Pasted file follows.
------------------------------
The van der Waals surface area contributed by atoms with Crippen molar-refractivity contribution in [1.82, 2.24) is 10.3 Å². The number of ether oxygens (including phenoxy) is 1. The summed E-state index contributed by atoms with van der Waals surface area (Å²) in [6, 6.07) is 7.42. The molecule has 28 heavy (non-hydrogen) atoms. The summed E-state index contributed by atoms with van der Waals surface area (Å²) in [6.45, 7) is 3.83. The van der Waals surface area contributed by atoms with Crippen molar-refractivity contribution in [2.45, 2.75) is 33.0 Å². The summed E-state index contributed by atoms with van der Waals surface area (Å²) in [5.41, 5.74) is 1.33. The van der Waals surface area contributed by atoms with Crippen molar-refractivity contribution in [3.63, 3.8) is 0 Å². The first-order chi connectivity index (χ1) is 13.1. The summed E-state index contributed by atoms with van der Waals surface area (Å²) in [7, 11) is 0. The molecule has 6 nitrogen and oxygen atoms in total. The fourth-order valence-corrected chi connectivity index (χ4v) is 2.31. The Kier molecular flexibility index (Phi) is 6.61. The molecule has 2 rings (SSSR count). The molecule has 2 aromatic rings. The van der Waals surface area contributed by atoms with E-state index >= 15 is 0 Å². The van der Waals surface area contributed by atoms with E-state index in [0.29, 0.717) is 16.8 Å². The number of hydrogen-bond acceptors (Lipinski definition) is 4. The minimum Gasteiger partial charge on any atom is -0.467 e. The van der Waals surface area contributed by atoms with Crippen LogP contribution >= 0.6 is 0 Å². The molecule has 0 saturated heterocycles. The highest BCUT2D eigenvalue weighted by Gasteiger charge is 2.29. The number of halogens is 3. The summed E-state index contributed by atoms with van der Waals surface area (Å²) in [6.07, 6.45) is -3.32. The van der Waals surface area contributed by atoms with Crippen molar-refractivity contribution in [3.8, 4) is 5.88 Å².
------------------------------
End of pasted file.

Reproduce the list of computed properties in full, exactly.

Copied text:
The van der Waals surface area contributed by atoms with Crippen molar-refractivity contribution in [1.82, 2.24) is 10.3 Å². The number of ether oxygens (including phenoxy) is 1. The summed E-state index contributed by atoms with van der Waals surface area (Å²) in [6, 6.07) is 7.42. The molecule has 28 heavy (non-hydrogen) atoms. The summed E-state index contributed by atoms with van der Waals surface area (Å²) in [6.45, 7) is 3.83. The van der Waals surface area contributed by atoms with Crippen molar-refractivity contribution in [2.45, 2.75) is 33.0 Å². The summed E-state index contributed by atoms with van der Waals surface area (Å²) in [5.41, 5.74) is 1.33. The van der Waals surface area contributed by atoms with Crippen molar-refractivity contribution in [3.63, 3.8) is 0 Å². The first-order chi connectivity index (χ1) is 13.1. The summed E-state index contributed by atoms with van der Waals surface area (Å²) in [7, 11) is 0. The molecule has 6 nitrogen and oxygen atoms in total. The fourth-order valence-corrected chi connectivity index (χ4v) is 2.31. The Kier molecular flexibility index (Phi) is 6.61. The molecule has 2 rings (SSSR count). The molecule has 2 aromatic rings. The van der Waals surface area contributed by atoms with E-state index >= 15 is 0 Å². The van der Waals surface area contributed by atoms with E-state index in [0.29, 0.717) is 16.8 Å². The number of hydrogen-bond acceptors (Lipinski definition) is 4. The minimum Gasteiger partial charge on any atom is -0.467 e. The van der Waals surface area contributed by atoms with Crippen LogP contribution >= 0.6 is 0 Å². The molecule has 0 saturated heterocycles. The highest BCUT2D eigenvalue weighted by Gasteiger charge is 2.29. The number of halogens is 3. The summed E-state index contributed by atoms with van der Waals surface area (Å²) in [6.07, 6.45) is -3.32. The van der Waals surface area contributed by atoms with Crippen molar-refractivity contribution in [3.8, 4) is 5.88 Å².